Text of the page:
Eighteenth century – The British Newspaper Archive Blog

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A Look At Football In The Eighteenth Century

Bedford, November 1726 – On Wednesday the 23d Instant, a most obstinate and hard Match at Foot-ball was play’d near Great Harwood in this County, between 7 Men of the Village of Ranse, and the like Number of Great Harwood; which last had challenged the whole Kingdom to match them. The Contest was so great between them, that one of the Harwood’s Champions dropp’d down dead on the Spot, whose Brother being engaged on the same Side, would not leave

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The Butcher, Baker and Candlestick Maker – Shopping in the Eighteenth Century

On 2 April 1748 the Ipswich Journal reported on ‘the most terrible‘ fire which had broken out at a Mr. Elridge’s, a peruke maker, in Exchange Alley, London. Rumours soon spread that a boy had left a candle near some wig boxes, which had been set on fire, and then: The Flames [had] extended themselves into Cornhill, and burnt down the Houses of Mr. Walthoe, Mr. Strahan, Mr. Meadows, Mr. Brotherton, and Mr. Astley, Booksellers; Toca’s and the Rainbow Coffee-Houses, the Fleece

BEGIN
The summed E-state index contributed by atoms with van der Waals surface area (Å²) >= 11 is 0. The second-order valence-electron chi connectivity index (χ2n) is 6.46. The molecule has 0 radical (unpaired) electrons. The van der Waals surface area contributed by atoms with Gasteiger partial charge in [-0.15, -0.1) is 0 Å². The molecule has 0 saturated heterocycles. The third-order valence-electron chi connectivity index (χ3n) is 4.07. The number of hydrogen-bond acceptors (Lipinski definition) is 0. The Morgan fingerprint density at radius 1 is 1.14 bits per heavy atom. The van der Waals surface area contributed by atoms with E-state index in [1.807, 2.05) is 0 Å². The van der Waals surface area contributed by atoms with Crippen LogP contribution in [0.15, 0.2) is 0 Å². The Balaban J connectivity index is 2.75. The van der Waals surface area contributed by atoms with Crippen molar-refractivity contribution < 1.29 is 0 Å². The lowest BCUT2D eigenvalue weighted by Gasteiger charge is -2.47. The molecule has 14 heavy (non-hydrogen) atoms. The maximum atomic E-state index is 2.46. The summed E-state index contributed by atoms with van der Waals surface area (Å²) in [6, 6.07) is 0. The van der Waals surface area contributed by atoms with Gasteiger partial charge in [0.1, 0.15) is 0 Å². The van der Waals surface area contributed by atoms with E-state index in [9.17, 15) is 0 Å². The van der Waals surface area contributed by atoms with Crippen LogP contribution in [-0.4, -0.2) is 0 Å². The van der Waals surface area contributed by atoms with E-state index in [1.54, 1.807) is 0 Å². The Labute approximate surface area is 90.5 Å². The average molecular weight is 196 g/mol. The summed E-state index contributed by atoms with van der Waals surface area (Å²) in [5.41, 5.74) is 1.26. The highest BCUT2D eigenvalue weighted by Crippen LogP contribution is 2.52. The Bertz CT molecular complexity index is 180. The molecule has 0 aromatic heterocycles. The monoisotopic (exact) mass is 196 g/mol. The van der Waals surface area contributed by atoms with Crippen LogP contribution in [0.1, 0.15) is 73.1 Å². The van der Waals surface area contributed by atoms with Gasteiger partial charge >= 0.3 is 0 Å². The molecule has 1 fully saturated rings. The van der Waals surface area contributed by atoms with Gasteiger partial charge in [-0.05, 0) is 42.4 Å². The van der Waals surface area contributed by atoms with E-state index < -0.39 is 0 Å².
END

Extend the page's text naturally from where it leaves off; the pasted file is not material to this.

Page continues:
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‘Nothing Else But Cricket Matches All Summer’ – A Look at Cricket in the 1730s

Performing a search for cricket in our oldest British Newspaper Archive publications (the Archive’s earliest pages run from 1700) it is possible to discover the fascinating history of the enduringly popular sport. In this special blog we will look at cricket’s early association with royalty, its emergence as a gambling sport, and its inevitable explosion in popularity. Kentish Gazette | 23 June 1773 An early and passionate advocate for the sport was Prince Frederick of Wales, father of George III, who

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The Mysterious Affair of Elizabeth Canning

On the first day of January 1753 maidservant Elizabeth Canning disappeared. She returned to her mother’s house some twenty-eight days later, emaciated and bedraggled, claiming that she had been held in a room against her will. As the case went to court, and her captors were arrested, many came to disbelieve Elizabeth Canning’s tale, resulting in Canning herself going on trial for perjury. In 1754 the Manchester Mercury comments on the question of whether ‘Elizabeth Canning is or is not

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